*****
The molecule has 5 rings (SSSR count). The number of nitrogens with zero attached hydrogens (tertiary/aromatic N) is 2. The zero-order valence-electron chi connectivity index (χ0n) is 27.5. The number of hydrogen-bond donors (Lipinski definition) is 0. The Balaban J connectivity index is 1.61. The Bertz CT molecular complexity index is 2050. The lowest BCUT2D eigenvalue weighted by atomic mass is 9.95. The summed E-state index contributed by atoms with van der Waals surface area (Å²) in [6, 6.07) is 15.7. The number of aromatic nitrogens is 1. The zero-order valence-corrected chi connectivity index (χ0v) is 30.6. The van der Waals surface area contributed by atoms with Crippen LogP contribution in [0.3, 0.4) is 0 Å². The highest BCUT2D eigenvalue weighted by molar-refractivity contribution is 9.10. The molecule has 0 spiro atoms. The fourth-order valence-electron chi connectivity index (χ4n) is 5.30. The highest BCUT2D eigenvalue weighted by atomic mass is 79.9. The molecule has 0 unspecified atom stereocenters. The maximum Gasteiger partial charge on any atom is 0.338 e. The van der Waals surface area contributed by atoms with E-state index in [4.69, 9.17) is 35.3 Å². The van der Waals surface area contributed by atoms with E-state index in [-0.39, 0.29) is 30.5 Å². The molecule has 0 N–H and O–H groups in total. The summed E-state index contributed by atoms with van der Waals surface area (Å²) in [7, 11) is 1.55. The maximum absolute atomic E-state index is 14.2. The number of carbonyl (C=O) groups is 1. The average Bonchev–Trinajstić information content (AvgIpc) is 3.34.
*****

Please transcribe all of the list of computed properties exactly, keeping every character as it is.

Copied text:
The molecule has 5 rings (SSSR count). The number of nitrogens with zero attached hydrogens (tertiary/aromatic N) is 2. The zero-order valence-electron chi connectivity index (χ0n) is 27.5. The number of hydrogen-bond donors (Lipinski definition) is 0. The Balaban J connectivity index is 1.61. The Bertz CT molecular complexity index is 2050. The lowest BCUT2D eigenvalue weighted by atomic mass is 9.95. The summed E-state index contributed by atoms with van der Waals surface area (Å²) in [6, 6.07) is 15.7. The number of aromatic nitrogens is 1. The zero-order valence-corrected chi connectivity index (χ0v) is 30.6. The van der Waals surface area contributed by atoms with Crippen LogP contribution in [0.3, 0.4) is 0 Å². The highest BCUT2D eigenvalue weighted by molar-refractivity contribution is 9.10. The molecule has 0 spiro atoms. The fourth-order valence-electron chi connectivity index (χ4n) is 5.30. The highest BCUT2D eigenvalue weighted by atomic mass is 79.9. The molecule has 0 unspecified atom stereocenters. The maximum Gasteiger partial charge on any atom is 0.338 e. The van der Waals surface area contributed by atoms with E-state index in [4.69, 9.17) is 35.3 Å². The van der Waals surface area contributed by atoms with E-state index in [-0.39, 0.29) is 30.5 Å². The molecule has 0 N–H and O–H groups in total. The summed E-state index contributed by atoms with van der Waals surface area (Å²) in [7, 11) is 1.55. The maximum absolute atomic E-state index is 14.2. The number of carbonyl (C=O) groups is 1. The average Bonchev–Trinajstić information content (AvgIpc) is 3.34.